Skin samples were flash frozen and stored at −80°C until analysis. Total RNA was extracted using TRIzol reagent (Invitrogen, CA). cDNA was synthesized using the PrimeScriptTM RT reagent kit with gDNA Eraser (Takara Bio Inc., JA), and qPCR was performed with a LightCycler 96 (Roche, Switzerland) using TB Green Premix Ex TaqTM II (Takara Bio Inc., JA). The following primers were used in reactions: HIF-2α F: 5’-GTGACATGATCTTTCTGTCGGAA-3’ and R: 5’-CGCAAGGATGAGTGAAGTCAAA-3’, IL-1β F: 5’-GAAATGCCACCTTTTGACAGTG-3’ and R: 5’-TGGATGCTCTCATCAGGACAG-3’, IL-6 F: 5’-CTGCAAGAGACTTCCATCCAG-3’ and R: 5’-AGTGGTATAGACAGGTCTGTTGG-3’, TNF-α F: 5’-CTGAACTTCGGGGTGATCGG-3’ and R: 5’-GGCTTGTCACTCGAATTTTGAGA-3’, IL-10 F: 5’-GCTCTTACTGACTGGCATGAG-3’ and R: 5’-CGCAGCTCTAGGAGCATGTG-3’, CD206 F: 5’-CTCTGTTCAGCTATTGGACGC-3’ and R: 5’-CGGAATTTCTGGGATTCAGCTTC-3’; VEGFA F: 5’-GCACATAGAGAGAATGAGCTTCC-3’ and R: 5’-CTCCGCTCTGAACAAGGCT-3’. Expression levels were normalized to the expression of β-actin (a housekeeping gene).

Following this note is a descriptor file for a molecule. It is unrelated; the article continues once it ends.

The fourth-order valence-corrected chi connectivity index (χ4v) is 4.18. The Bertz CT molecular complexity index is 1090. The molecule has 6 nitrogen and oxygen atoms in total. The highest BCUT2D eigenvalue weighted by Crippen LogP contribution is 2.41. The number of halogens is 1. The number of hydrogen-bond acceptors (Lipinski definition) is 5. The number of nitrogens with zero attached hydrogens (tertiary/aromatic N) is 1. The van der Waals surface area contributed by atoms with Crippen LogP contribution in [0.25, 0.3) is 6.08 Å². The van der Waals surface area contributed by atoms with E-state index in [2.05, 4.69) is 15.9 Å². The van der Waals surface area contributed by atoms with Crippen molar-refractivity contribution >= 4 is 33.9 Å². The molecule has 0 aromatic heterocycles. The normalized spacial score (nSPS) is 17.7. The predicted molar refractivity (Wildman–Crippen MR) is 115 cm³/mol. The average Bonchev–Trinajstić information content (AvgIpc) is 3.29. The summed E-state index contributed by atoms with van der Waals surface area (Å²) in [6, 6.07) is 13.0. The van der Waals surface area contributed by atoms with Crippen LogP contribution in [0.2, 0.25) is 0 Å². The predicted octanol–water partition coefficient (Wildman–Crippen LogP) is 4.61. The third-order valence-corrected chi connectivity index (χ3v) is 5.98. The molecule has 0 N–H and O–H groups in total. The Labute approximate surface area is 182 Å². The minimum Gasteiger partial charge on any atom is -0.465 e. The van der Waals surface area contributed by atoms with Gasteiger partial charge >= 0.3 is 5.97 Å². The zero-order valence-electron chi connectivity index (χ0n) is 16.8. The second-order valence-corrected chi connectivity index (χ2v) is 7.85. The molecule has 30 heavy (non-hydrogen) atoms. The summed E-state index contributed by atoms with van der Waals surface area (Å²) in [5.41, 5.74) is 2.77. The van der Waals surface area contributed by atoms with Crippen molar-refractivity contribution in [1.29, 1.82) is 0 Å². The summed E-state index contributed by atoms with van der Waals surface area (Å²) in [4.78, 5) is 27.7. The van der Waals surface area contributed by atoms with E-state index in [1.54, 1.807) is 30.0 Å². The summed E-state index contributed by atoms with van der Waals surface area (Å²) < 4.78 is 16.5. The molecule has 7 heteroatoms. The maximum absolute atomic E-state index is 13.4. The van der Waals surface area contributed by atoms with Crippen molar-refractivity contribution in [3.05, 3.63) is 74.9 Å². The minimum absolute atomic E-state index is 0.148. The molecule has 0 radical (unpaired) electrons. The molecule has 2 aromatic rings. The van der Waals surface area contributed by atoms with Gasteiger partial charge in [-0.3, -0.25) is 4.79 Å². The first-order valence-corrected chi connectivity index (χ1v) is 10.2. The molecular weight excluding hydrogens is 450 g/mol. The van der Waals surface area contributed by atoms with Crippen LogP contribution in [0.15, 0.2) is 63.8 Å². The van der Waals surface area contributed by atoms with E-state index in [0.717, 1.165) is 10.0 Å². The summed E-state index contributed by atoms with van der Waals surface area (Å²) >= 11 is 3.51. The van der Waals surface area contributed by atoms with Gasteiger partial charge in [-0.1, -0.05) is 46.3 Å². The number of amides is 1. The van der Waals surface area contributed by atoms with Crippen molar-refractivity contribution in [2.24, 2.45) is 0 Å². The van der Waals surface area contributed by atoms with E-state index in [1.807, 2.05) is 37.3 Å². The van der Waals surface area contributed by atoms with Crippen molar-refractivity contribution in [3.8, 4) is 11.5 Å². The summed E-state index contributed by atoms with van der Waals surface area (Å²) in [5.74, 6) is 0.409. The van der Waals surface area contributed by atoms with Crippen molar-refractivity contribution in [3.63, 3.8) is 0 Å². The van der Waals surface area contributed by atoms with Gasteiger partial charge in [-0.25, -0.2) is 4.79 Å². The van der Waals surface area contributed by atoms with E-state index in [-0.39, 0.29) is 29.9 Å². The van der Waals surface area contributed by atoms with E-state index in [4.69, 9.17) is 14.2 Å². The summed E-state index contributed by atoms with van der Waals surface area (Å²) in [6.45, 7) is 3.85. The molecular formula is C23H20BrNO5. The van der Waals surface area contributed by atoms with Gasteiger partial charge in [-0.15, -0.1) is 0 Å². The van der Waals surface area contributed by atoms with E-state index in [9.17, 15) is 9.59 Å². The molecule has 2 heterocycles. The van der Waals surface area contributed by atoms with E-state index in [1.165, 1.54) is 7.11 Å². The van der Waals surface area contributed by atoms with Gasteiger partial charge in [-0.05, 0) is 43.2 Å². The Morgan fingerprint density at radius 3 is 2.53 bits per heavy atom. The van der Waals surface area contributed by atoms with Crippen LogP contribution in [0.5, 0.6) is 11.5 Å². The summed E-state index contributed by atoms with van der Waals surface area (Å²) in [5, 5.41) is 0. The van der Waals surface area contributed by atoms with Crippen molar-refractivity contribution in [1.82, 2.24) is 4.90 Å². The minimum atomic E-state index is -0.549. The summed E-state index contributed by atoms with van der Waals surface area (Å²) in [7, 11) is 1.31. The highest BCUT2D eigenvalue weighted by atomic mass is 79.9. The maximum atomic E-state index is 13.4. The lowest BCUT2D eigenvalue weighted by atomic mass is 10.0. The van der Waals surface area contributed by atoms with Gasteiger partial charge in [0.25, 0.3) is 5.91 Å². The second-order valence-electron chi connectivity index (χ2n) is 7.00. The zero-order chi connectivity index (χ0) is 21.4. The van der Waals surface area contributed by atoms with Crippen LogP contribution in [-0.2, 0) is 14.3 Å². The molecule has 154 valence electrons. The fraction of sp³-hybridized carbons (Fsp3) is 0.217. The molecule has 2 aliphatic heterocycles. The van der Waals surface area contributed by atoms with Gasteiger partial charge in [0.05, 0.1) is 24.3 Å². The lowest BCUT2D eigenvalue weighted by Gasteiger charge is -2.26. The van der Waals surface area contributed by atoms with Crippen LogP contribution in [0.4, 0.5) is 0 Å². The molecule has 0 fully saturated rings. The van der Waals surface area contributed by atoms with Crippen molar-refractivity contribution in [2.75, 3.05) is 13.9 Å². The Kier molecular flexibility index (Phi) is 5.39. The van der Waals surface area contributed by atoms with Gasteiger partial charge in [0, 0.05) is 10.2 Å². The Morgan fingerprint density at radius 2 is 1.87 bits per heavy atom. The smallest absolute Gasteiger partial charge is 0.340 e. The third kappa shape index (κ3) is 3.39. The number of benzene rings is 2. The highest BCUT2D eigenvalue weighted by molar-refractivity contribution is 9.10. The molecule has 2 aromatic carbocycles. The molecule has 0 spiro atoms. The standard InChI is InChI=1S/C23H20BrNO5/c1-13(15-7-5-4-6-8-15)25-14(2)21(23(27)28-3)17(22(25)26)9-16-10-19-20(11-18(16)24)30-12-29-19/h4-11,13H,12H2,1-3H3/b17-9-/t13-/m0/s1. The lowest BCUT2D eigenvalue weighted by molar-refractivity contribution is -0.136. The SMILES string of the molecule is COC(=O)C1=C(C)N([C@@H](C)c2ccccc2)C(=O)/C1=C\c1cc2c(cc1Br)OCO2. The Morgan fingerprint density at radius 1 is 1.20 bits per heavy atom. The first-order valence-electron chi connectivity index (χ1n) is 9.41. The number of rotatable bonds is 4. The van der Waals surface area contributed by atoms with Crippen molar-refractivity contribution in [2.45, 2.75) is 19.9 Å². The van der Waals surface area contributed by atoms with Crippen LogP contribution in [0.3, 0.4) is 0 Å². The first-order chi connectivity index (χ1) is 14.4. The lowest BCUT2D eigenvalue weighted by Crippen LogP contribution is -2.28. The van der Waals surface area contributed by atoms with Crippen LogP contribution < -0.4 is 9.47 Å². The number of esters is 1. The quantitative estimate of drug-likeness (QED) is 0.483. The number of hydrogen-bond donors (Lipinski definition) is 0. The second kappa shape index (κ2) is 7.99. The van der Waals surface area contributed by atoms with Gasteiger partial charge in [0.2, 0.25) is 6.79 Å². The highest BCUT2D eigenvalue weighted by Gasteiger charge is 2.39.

Data are expressed as the mean ± standard deviation. The P values ≤ 0.05 were considered significant. Statistical analysis was performed with Stata version 13 (Stata Corp, College Station, TX). Multilevel mixed-effects models were used to compare wound healing among groups. Other intergroup comparisons were made using either t-test or ANOVA as appropriate.


Severe Intermittent Hypoxia Impairs Wound Healing